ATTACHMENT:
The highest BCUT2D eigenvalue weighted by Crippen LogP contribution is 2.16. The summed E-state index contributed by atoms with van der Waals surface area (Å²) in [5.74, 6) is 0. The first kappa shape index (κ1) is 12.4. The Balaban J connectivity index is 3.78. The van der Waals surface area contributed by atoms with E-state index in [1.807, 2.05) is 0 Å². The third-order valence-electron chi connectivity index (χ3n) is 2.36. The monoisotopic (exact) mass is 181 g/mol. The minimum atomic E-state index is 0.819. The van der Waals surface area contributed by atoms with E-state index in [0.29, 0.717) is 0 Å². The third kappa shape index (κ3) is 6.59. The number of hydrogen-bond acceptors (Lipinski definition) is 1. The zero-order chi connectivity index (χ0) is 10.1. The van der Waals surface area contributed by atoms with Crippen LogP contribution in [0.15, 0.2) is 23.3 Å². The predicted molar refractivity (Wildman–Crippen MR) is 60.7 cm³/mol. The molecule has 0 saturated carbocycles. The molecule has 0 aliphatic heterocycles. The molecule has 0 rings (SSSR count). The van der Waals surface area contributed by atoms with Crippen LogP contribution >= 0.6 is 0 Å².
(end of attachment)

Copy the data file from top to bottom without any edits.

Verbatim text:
The highest BCUT2D eigenvalue weighted by Crippen LogP contribution is 2.16. The summed E-state index contributed by atoms with van der Waals surface area (Å²) in [5.74, 6) is 0. The first kappa shape index (κ1) is 12.4. The Balaban J connectivity index is 3.78. The van der Waals surface area contributed by atoms with E-state index in [1.807, 2.05) is 0 Å². The third-order valence-electron chi connectivity index (χ3n) is 2.36. The monoisotopic (exact) mass is 181 g/mol. The minimum atomic E-state index is 0.819. The van der Waals surface area contributed by atoms with E-state index in [0.29, 0.717) is 0 Å². The third kappa shape index (κ3) is 6.59. The number of hydrogen-bond acceptors (Lipinski definition) is 1. The zero-order chi connectivity index (χ0) is 10.1. The van der Waals surface area contributed by atoms with Crippen LogP contribution in [0.15, 0.2) is 23.3 Å². The predicted molar refractivity (Wildman–Crippen MR) is 60.7 cm³/mol. The molecule has 0 saturated carbocycles. The molecule has 0 aliphatic heterocycles. The molecule has 0 rings (SSSR count). The van der Waals surface area contributed by atoms with Crippen LogP contribution >= 0.6 is 0 Å².